Last updated: Saturday 11th November 2017
Saturday has been a duller day, weather wise, than Friday, but there has been little wind and the conditions have been excellent for the base relief and fuelling at Bird Island. With the bulk of the cargo now ashore and much of the day spent sending fuel ashore I took the opportunity to go ashore for a brief look at the base, which I don't think I have been to for four or five years. Much to my delight I found myself with a small group being taken to see the gentoo penguins and then up the hill to see the wandering albatross chicks. I have not been outside the base limits since about 2002.
The Royal Research Ship James Clark Ross at anchor in Bird Sound this afternoon.
A gentoo penguin picking up some material for it's nest. Normally these birds use pebbles (often stealing from other nests nearby).
My guide was telling me that the gentoos typically raise two chicks and many of those that we saw had chicks that were one or two days old.
Bird Island Base. The beach seemed to be very empty of seals, but in the coming weeks it will fill up with fur seals and walking across the beach will become an interesting exercise.
A wandering albatross chick up on the hillside, about a ten minute walk from the base. This bird is off it's nest, which is nearby, and still relies on it's parents to feed it every two or three days.
A somewhat fluffy wandering albatross chick sitting on it's nest. The feathers are so fine that even in the very light wind they moved freely.
One thing I forgot to mention about arriving on Bird Island is the smell. It has a very distinct odour but after being ashore for a short period of time one gets used to it. All my outdoor clothing from my visit is sitting in the Radio Room rather then my cabin as they have retained some of the smell.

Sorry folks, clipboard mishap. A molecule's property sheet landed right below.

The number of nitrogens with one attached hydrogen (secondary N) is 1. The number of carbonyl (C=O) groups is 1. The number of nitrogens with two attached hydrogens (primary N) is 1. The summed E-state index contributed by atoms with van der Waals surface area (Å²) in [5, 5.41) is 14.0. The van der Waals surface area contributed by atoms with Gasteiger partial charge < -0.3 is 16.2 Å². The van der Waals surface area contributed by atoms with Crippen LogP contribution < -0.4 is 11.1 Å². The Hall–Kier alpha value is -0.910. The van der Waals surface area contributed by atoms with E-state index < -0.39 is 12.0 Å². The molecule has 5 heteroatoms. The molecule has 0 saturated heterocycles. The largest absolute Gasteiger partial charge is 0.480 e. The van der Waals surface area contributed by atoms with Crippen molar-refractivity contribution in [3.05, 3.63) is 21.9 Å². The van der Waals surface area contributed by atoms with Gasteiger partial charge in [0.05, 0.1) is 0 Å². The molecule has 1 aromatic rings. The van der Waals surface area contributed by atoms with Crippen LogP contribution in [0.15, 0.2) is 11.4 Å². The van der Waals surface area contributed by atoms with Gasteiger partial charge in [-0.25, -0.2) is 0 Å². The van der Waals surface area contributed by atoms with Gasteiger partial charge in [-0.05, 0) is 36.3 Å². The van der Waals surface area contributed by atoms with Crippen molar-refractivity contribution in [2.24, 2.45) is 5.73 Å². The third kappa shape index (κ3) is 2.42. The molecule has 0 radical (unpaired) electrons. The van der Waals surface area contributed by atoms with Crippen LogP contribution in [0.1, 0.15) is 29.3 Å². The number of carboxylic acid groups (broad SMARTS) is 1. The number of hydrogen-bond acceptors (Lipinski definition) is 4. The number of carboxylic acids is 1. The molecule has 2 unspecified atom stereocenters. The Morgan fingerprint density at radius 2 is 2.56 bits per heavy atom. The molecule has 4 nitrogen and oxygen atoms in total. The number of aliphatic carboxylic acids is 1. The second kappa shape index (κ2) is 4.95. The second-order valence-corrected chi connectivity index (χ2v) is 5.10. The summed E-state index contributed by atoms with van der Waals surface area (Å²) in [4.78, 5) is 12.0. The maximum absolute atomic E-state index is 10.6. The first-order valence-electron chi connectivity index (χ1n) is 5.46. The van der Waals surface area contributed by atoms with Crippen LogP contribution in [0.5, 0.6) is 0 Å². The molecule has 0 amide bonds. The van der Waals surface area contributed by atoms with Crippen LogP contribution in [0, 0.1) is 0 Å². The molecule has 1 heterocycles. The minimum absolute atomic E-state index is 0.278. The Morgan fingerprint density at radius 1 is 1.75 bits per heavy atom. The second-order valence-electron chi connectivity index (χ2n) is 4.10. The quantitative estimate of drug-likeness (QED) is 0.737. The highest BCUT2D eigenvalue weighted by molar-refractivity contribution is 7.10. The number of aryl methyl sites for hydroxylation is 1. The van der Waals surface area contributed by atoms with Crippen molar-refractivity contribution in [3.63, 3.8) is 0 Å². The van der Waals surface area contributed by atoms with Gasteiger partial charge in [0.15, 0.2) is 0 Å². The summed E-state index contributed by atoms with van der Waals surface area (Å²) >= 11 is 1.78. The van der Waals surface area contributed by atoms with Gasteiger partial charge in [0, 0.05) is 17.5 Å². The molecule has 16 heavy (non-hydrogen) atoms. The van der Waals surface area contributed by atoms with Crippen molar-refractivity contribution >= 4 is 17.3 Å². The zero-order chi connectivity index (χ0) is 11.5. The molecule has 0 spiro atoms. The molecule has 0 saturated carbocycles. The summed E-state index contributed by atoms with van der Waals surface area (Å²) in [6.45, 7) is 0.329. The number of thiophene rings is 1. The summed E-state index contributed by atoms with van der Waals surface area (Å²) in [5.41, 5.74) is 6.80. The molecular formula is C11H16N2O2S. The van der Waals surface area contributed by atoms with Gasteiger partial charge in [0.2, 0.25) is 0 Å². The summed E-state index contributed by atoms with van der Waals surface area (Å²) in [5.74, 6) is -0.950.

The view from up one of the hills at Bird Island. Access to this spot was via a number of rocky streams, littered with bones of birds and seals. The fur seals have a habit of hiding behind the tussock grass and growling at you as you pass.
Walking back to the base down the stream. The large sticks came in handy to keep a safe footing but are actually used to keep fur seals at bay. Should a fur seal take a fancy to you an come at you snarling, then the stick is used under the chin and this makes them back off.
Some of the dried food, delivered in folding plastic boxes, awaiting to be unpacked and stored in the base. The empty cases are then flattened and returned to the ship to be taken back to the UK and used again next season.
The water in Jordan Cove is crystal clear and I spotted these penguins swimming past just before I returned to the ship.
The last fuel run completed the JCR has now moved out of Bird Sound to a safer anchorage for the night but at 05:30 will return to, hopefully, complete the Bird Island relief and then proceed to King Edward Point, South Georgia to complete their relief on Monday. The opening of Signy and the base relief of the small islands is a hectic time for those on the JCR and the passage back to Stanley will offer a welcome break.
Noon Position Report Saturday 11th November 2017
|Latitude:||53° 09.9 S|
|Longitude:||038° 05.9 W|
|Bearing:||184 °T, 1 Nm from Bird Island|
Previous updates from the current trip.
Previous updates from my last trip, to the Arctic in the summer of 2017
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